Doctors, I fear, are positioned to be the most powerful phishers in that they are dealing with things that matter hugely (life, death, disease, pain, birth) and with customers almost all of whom are phools in that it’s almost impossible for them to know whether the doctors are being truthful about their offering. And there’s no better place to phish than with the dying; that deep instinct to stay alive distorts people’s decision making more than any other psychological flaw.
I thought here of how Seamus O’Mahony in his marvellous book The Way We Die Now tells two stories of phools being phished, and these two phools were extremely clever people: Christopher Hitchens and Susan Sontag.
Hitchens was a highly successful writer and iconoclast, who had dared even to debunk Mother Theresa. O’Mahony describes him as being in “the premier league of celebrity atheist intellectuals.” As he drank and smoked heavily it wasn’t surprising when he was diagnosed with stage IV oesophageal cancer. Yet the great debunker was a phool when it came to what medicine could offer. He was, writes O’Mahony, “childlike in his enthusiasm for American oncology.” He pursued an “immunotherapy protocol,” the possibility of having a whole new oesophagus created from “tissue engineering,” and having his genome and his tumour sequenced. A correspondent advised that he have himself frozen for when a magic bullet became available. Neither he, his wife, nor his great friend the writer Martin Amis seemed to know that death was imminent, all thinking he would live for years when months are usual. He didn’t last for years.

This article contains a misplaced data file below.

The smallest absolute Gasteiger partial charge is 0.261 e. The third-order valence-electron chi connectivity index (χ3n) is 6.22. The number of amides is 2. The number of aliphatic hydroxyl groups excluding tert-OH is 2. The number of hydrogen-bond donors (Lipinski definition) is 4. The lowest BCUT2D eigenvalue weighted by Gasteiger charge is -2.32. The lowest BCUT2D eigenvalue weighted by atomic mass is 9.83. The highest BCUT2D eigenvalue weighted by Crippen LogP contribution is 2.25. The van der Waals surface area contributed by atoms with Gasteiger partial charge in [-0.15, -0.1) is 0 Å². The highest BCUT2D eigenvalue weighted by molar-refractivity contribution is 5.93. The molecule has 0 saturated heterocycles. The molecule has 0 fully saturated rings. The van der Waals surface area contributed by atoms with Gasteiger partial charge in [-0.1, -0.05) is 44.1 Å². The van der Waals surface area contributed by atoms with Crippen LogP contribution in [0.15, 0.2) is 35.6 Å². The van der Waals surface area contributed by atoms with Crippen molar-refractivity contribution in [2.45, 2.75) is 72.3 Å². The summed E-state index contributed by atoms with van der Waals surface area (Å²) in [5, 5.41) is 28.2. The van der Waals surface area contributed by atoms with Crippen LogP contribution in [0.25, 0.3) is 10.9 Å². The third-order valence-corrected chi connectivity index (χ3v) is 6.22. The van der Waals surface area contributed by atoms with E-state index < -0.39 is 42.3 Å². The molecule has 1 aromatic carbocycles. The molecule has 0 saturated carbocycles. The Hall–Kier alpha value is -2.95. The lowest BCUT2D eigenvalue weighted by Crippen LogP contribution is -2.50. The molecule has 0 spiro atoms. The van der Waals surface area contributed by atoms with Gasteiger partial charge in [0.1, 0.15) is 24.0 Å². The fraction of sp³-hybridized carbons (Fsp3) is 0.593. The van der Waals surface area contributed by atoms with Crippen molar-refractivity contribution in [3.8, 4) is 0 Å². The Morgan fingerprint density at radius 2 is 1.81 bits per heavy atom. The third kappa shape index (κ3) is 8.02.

Sontag, a great American intellectual and author of Illness as Metaphor, had survived two cancers before she developed myelodysplastic syndrome. A non-phishing doctor told her nothing could be done, but two others offered a bone marrow transplant even though they must have known the chances of success in a 71 year old were minuscule. The original doctor was savaged by Sontag—rather as a company refusing to play on human weakness loses business to one that will. Sontag wouldn’t accept that she was dying, and her son described in a book after her death his grief at never being able to have a proper conversation with her about what was happening.
These were two powerful phools who desperately wanted to be phished, and as such are perhaps like the phools who buy cigarettes and excessive amounts of alcohol even though they know they will be harmed. The phishers here weren’t fishing for money, and doctors—like politicians—are not mostly phishing for immediate rewards of money, although in a fee for service health system they may be. They are phishing to build up the reputations of themselves and their specialty—or for the sheer joy and satisfaction of phishing rather as fishermen do. In the long term, of course, they do build up their incomes—because we need more oncologists and cancer researchers.
We know that doctors as a profession and as individuals overpromise, overdiagnose, and overtreat. This, I suggest, is phishing no different from the phishing of the banks who caused the financial crisis. Ironically, the suffering caused by the phishing of doctors is less visible as it happens individual by individual, although the cumulative effect (with the ever climbing proportions of GDP devoted to healthcare) is to crowd out other activities and eventually to bankrupt the states or businesses that pay for healthcare.